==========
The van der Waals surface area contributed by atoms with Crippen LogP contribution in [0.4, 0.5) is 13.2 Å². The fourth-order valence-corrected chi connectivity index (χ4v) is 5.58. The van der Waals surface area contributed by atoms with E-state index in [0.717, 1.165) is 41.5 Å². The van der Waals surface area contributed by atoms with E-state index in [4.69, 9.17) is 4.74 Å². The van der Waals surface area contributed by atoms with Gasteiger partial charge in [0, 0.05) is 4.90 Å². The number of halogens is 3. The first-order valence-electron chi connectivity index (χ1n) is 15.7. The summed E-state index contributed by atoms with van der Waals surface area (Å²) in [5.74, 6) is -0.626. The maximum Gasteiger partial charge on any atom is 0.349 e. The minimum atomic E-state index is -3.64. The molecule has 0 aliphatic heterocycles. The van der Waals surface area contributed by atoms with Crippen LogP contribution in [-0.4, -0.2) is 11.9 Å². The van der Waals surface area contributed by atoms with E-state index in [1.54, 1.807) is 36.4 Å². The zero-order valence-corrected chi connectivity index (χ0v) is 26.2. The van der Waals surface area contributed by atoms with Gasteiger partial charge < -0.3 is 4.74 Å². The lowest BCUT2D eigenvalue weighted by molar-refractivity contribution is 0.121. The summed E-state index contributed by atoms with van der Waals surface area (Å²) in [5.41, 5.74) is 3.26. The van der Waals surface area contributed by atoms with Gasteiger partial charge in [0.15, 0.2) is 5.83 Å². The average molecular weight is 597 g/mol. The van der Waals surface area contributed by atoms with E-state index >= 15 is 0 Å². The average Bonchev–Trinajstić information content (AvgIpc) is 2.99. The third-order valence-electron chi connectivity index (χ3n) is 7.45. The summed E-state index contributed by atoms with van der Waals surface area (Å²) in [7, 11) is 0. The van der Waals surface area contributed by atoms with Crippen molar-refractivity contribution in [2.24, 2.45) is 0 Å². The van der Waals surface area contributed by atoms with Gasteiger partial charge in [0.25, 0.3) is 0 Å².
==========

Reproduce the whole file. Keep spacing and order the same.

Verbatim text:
The van der Waals surface area contributed by atoms with Crippen LogP contribution in [0.4, 0.5) is 13.2 Å². The fourth-order valence-corrected chi connectivity index (χ4v) is 5.58. The van der Waals surface area contributed by atoms with E-state index in [0.717, 1.165) is 41.5 Å². The van der Waals surface area contributed by atoms with E-state index in [4.69, 9.17) is 4.74 Å². The van der Waals surface area contributed by atoms with Gasteiger partial charge in [0, 0.05) is 4.90 Å². The number of halogens is 3. The first-order valence-electron chi connectivity index (χ1n) is 15.7. The summed E-state index contributed by atoms with van der Waals surface area (Å²) in [5.74, 6) is -0.626. The maximum Gasteiger partial charge on any atom is 0.349 e. The minimum atomic E-state index is -3.64. The molecule has 0 aliphatic heterocycles. The van der Waals surface area contributed by atoms with Crippen LogP contribution in [-0.4, -0.2) is 11.9 Å². The van der Waals surface area contributed by atoms with E-state index in [1.54, 1.807) is 36.4 Å². The zero-order valence-corrected chi connectivity index (χ0v) is 26.2. The van der Waals surface area contributed by atoms with Gasteiger partial charge < -0.3 is 4.74 Å². The lowest BCUT2D eigenvalue weighted by molar-refractivity contribution is 0.121. The summed E-state index contributed by atoms with van der Waals surface area (Å²) in [5.41, 5.74) is 3.26. The van der Waals surface area contributed by atoms with Gasteiger partial charge in [0.15, 0.2) is 5.83 Å². The average molecular weight is 597 g/mol. The van der Waals surface area contributed by atoms with E-state index >= 15 is 0 Å². The average Bonchev–Trinajstić information content (AvgIpc) is 2.99. The third-order valence-electron chi connectivity index (χ3n) is 7.45. The summed E-state index contributed by atoms with van der Waals surface area (Å²) in [7, 11) is 0. The van der Waals surface area contributed by atoms with Crippen molar-refractivity contribution in [2.24, 2.45) is 0 Å². The van der Waals surface area contributed by atoms with Gasteiger partial charge in [0.25, 0.3) is 0 Å².